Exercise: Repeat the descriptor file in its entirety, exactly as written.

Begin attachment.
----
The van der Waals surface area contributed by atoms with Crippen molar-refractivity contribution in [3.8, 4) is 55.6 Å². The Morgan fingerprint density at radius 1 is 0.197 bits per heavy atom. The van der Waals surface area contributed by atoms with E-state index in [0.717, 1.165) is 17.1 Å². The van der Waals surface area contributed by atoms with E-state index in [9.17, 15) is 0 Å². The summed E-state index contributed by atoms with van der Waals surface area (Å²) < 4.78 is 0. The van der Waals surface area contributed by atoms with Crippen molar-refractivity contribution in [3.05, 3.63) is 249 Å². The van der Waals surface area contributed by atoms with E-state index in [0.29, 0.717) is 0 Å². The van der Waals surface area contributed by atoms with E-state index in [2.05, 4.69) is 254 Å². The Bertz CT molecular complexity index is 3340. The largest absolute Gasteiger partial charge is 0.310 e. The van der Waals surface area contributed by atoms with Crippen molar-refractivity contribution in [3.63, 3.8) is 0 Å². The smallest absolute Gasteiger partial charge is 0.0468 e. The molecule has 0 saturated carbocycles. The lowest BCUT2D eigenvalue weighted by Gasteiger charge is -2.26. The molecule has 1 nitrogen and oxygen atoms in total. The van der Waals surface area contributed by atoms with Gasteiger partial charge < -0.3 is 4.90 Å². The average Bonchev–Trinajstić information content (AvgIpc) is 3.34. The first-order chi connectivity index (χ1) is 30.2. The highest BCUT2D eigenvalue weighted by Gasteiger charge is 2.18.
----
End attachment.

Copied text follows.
The van der Waals surface area contributed by atoms with Crippen molar-refractivity contribution in [3.8, 4) is 55.6 Å². The Morgan fingerprint density at radius 1 is 0.197 bits per heavy atom. The van der Waals surface area contributed by atoms with E-state index in [0.717, 1.165) is 17.1 Å². The van der Waals surface area contributed by atoms with E-state index in [9.17, 15) is 0 Å². The summed E-state index contributed by atoms with van der Waals surface area (Å²) < 4.78 is 0. The van der Waals surface area contributed by atoms with Crippen molar-refractivity contribution in [3.05, 3.63) is 249 Å². The van der Waals surface area contributed by atoms with E-state index in [0.29, 0.717) is 0 Å². The van der Waals surface area contributed by atoms with E-state index in [2.05, 4.69) is 254 Å². The Bertz CT molecular complexity index is 3340. The largest absolute Gasteiger partial charge is 0.310 e. The van der Waals surface area contributed by atoms with Crippen molar-refractivity contribution in [3.63, 3.8) is 0 Å². The smallest absolute Gasteiger partial charge is 0.0468 e. The molecule has 0 saturated carbocycles. The lowest BCUT2D eigenvalue weighted by Gasteiger charge is -2.26. The molecule has 1 nitrogen and oxygen atoms in total. The van der Waals surface area contributed by atoms with Gasteiger partial charge < -0.3 is 4.90 Å². The average Bonchev–Trinajstić information content (AvgIpc) is 3.34. The first-order chi connectivity index (χ1) is 30.2. The highest BCUT2D eigenvalue weighted by Gasteiger charge is 2.18.